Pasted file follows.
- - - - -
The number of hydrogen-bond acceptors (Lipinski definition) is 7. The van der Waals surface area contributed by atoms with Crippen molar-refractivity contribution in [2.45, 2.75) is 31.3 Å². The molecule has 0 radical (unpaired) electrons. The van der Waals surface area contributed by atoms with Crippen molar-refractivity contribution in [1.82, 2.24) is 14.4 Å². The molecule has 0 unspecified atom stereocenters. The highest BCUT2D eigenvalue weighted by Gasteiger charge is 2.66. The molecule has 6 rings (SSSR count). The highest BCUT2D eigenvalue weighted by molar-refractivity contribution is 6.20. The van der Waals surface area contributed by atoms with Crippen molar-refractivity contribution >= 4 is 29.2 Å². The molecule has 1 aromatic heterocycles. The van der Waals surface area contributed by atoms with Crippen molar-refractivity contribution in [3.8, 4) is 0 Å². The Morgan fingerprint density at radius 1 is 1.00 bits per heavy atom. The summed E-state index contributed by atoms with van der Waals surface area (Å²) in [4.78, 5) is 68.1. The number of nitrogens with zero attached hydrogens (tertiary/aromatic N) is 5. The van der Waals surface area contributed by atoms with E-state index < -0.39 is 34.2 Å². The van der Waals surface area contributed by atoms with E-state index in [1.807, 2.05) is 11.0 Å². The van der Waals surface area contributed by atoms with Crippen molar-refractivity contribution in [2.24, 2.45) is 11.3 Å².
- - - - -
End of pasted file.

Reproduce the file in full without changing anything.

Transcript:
The number of hydrogen-bond acceptors (Lipinski definition) is 7. The van der Waals surface area contributed by atoms with Crippen molar-refractivity contribution in [2.45, 2.75) is 31.3 Å². The molecule has 0 radical (unpaired) electrons. The van der Waals surface area contributed by atoms with Crippen molar-refractivity contribution in [1.82, 2.24) is 14.4 Å². The molecule has 0 unspecified atom stereocenters. The highest BCUT2D eigenvalue weighted by Gasteiger charge is 2.66. The molecule has 6 rings (SSSR count). The highest BCUT2D eigenvalue weighted by molar-refractivity contribution is 6.20. The van der Waals surface area contributed by atoms with Crippen molar-refractivity contribution >= 4 is 29.2 Å². The molecule has 1 aromatic heterocycles. The van der Waals surface area contributed by atoms with Crippen molar-refractivity contribution in [3.8, 4) is 0 Å². The Morgan fingerprint density at radius 1 is 1.00 bits per heavy atom. The summed E-state index contributed by atoms with van der Waals surface area (Å²) in [4.78, 5) is 68.1. The number of nitrogens with zero attached hydrogens (tertiary/aromatic N) is 5. The van der Waals surface area contributed by atoms with E-state index < -0.39 is 34.2 Å². The van der Waals surface area contributed by atoms with E-state index in [1.807, 2.05) is 11.0 Å². The van der Waals surface area contributed by atoms with Crippen molar-refractivity contribution in [2.24, 2.45) is 11.3 Å².